The comic itself boasts on the cover that this is the 1st in a series of all-new team-ups featuring your favorite Marvel heroes! On the inside fold-out cover we are told: Though a loner by nature, there are times when even the amazing Spider-Man finds himself faced with a menace which he cannot overcome on his own! On those occasions, the web-slinger relies on the assistance of the best and brightest the Marvel Universe has to offer!
However, we quickly notice that this is a slight exaggeration when the web slinger is going to battle the forces of evil this issue with those renowned Marvel heroes Skin, Chamber and Husk of Generation X.
This new series is beginning by launching a multi-part story about a mysterious villain named the Authority who is operating from a hidden computer lab. The Authority is going to send old webhead around the world by placing ads in The Daily Bugle that draw his attention. The first ad reads:
Spider-Man, South Central Los Angeles, Tomorrow, Millions Will Die.
Spidey goes to L.A. and joins forces with Skin, Chamber and Husk of Generation X. Skin is a mutant with about six feet of extra skin that he can stretch, Chamber has telekenetic energy and other mind powers and Husk can shed her skin at will to reveal a new body made up of a number of possible substances. The three mutants plus Spidey stop a small pseudo-military group (named with tongue-in-cheek D.E.A.D. which stands for Direct Euthanasia Action Division) led by a rich young hippie (I''m not kidding here!) from destroying a poor neighborhood.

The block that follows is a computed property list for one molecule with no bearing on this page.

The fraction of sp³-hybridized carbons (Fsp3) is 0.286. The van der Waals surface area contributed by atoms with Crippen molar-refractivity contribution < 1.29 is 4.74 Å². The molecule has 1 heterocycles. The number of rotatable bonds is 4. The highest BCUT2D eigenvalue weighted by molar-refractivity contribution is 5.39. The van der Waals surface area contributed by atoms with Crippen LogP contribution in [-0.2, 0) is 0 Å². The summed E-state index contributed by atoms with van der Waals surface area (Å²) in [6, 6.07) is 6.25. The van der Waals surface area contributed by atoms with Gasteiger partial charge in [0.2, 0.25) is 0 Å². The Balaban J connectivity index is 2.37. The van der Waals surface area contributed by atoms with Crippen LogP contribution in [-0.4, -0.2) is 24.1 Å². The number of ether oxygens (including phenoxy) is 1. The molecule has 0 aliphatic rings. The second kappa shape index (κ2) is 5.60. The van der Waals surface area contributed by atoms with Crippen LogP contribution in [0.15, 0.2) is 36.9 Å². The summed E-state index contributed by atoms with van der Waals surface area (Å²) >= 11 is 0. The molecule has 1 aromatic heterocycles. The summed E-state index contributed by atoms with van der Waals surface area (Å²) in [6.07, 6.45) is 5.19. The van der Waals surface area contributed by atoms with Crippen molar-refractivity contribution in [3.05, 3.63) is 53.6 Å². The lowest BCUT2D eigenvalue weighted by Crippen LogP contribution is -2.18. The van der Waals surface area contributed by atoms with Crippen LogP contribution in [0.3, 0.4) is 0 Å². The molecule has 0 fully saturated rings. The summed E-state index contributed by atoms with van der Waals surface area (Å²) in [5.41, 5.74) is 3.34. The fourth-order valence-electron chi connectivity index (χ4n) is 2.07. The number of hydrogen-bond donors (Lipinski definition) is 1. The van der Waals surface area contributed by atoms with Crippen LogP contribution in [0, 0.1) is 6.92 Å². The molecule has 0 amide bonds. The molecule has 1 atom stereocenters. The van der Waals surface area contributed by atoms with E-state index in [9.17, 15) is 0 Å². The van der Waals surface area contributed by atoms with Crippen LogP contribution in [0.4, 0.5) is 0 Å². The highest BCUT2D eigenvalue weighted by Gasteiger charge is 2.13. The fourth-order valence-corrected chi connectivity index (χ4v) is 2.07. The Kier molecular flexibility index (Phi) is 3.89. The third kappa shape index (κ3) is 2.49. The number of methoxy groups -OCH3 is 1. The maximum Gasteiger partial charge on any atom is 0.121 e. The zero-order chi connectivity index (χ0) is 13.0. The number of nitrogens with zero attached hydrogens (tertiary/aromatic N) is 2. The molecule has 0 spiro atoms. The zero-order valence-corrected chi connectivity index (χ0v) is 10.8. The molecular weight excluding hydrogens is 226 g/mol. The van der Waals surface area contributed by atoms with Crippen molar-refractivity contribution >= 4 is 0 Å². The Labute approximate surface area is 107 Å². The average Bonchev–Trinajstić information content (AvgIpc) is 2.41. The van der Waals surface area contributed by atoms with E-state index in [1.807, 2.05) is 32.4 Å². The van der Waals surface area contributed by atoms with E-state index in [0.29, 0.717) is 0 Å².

Then they thwart a plot to give away poisoned money to the destitute residents of the same neighborhood. Next month the Authority threatens Crete, Greece. Spidey teams up with Hercules. Do we care? Not if its as easily forgettable as this story.
This is definitely a comic aimed at trendy young readers. We witness Skin and Husk argue about which one of them understands oppression more. We also are pained by a very unfunny Spider-Man making references to his viewmaster, Kevin Costner movies and karaoke. I felt like a super-villain, because I wanted to tell webhead to shut up! Spidey even manages to say, "I can dig that".
I actually felt old and out-of-touch while reading this comic. It was obviously geared to the MTV crowd. Generation X are three cool heroes saving the poor and oppressed from the powers that be while brooding about life's unfairness. I'm just not interested, but then again I'm not interested in MTV's The Real World either.
Nothing about this book worked. J. Jonah Jameson's tirade was boorish, Mary Jane's concerned wife act was tired and Peter's great responsibility speech seem forced. Pat Olliffe makes Spider-Man look a little too scrawny, almost like Spidey's still sixteen years old in Untold Tales. My major problem though with the look of the book was the colors. The coloring is simply not diverse enough. Too many things on the same page are the same color, and the colors are too stark. There isn't enough subtlety or blending in the coloration.
One web. On the other hand this comic is not meant for me, because I am not a teenager who barely knows comics and listens to No Doubt. This comic is geared towards the very young and the very trendy who will only enjoy it by not knowing what a comic book published before 1990 was like.
...And on top of that, let me just mention how blatently contrived the "Mysterious figure uses newspaper ads to send hero all over the world in for mysterious purpose" concept is. Just the kind of thing you would use in order to avoid having to think of a motive for having people fight each other. Hmm... a bit like the "Great Game" from the Scarlet Spider years, or that equally pointless game the Hellfire Club used to play.
Yes Sireee, Bob. If anything clearly predicts the downward (if such is possible) slide of this book - it would have to be fatuous underlying premise that Mr Tom Peyer, writer unextrordinaire, has so limply dropped in our laps with this patently flawed first issue. The first issue of a title which promised so little, and delivered much less.